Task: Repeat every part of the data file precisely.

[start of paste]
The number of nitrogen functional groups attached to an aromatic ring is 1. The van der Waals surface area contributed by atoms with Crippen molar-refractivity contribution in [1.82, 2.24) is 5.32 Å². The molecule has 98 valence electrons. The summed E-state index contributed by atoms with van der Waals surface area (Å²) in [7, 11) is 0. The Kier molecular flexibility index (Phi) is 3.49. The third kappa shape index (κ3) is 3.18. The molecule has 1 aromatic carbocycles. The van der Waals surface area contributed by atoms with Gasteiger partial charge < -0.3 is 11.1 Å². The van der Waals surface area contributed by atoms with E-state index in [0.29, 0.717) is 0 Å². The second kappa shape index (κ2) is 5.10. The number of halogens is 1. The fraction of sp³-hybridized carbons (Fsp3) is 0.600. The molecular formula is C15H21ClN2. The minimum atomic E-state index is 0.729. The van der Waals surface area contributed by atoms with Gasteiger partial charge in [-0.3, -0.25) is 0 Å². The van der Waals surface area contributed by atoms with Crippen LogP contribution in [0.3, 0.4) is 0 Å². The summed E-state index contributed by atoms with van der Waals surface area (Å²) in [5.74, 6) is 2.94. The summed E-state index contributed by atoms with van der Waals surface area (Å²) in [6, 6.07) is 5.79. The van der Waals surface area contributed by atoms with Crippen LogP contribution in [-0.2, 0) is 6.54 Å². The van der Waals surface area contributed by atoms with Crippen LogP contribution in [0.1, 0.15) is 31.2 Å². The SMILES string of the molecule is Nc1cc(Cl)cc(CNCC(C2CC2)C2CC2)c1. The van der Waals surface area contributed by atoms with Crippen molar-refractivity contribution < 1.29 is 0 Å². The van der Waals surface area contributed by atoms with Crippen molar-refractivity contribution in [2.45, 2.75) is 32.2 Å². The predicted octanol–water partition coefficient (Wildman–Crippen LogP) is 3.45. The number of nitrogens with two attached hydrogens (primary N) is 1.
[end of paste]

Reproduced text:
The number of nitrogen functional groups attached to an aromatic ring is 1. The van der Waals surface area contributed by atoms with Crippen molar-refractivity contribution in [1.82, 2.24) is 5.32 Å². The molecule has 98 valence electrons. The summed E-state index contributed by atoms with van der Waals surface area (Å²) in [7, 11) is 0. The Kier molecular flexibility index (Phi) is 3.49. The third kappa shape index (κ3) is 3.18. The molecule has 1 aromatic carbocycles. The van der Waals surface area contributed by atoms with Gasteiger partial charge < -0.3 is 11.1 Å². The van der Waals surface area contributed by atoms with E-state index in [0.29, 0.717) is 0 Å². The second kappa shape index (κ2) is 5.10. The number of halogens is 1. The fraction of sp³-hybridized carbons (Fsp3) is 0.600. The molecular formula is C15H21ClN2. The minimum atomic E-state index is 0.729. The van der Waals surface area contributed by atoms with Gasteiger partial charge in [-0.3, -0.25) is 0 Å². The van der Waals surface area contributed by atoms with Crippen LogP contribution in [0.3, 0.4) is 0 Å². The summed E-state index contributed by atoms with van der Waals surface area (Å²) in [5.74, 6) is 2.94. The summed E-state index contributed by atoms with van der Waals surface area (Å²) in [6, 6.07) is 5.79. The van der Waals surface area contributed by atoms with Crippen LogP contribution in [-0.2, 0) is 6.54 Å². The van der Waals surface area contributed by atoms with Crippen LogP contribution in [0.1, 0.15) is 31.2 Å². The SMILES string of the molecule is Nc1cc(Cl)cc(CNCC(C2CC2)C2CC2)c1. The van der Waals surface area contributed by atoms with Crippen molar-refractivity contribution < 1.29 is 0 Å². The van der Waals surface area contributed by atoms with Crippen molar-refractivity contribution in [2.45, 2.75) is 32.2 Å². The predicted octanol–water partition coefficient (Wildman–Crippen LogP) is 3.45. The number of nitrogens with two attached hydrogens (primary N) is 1.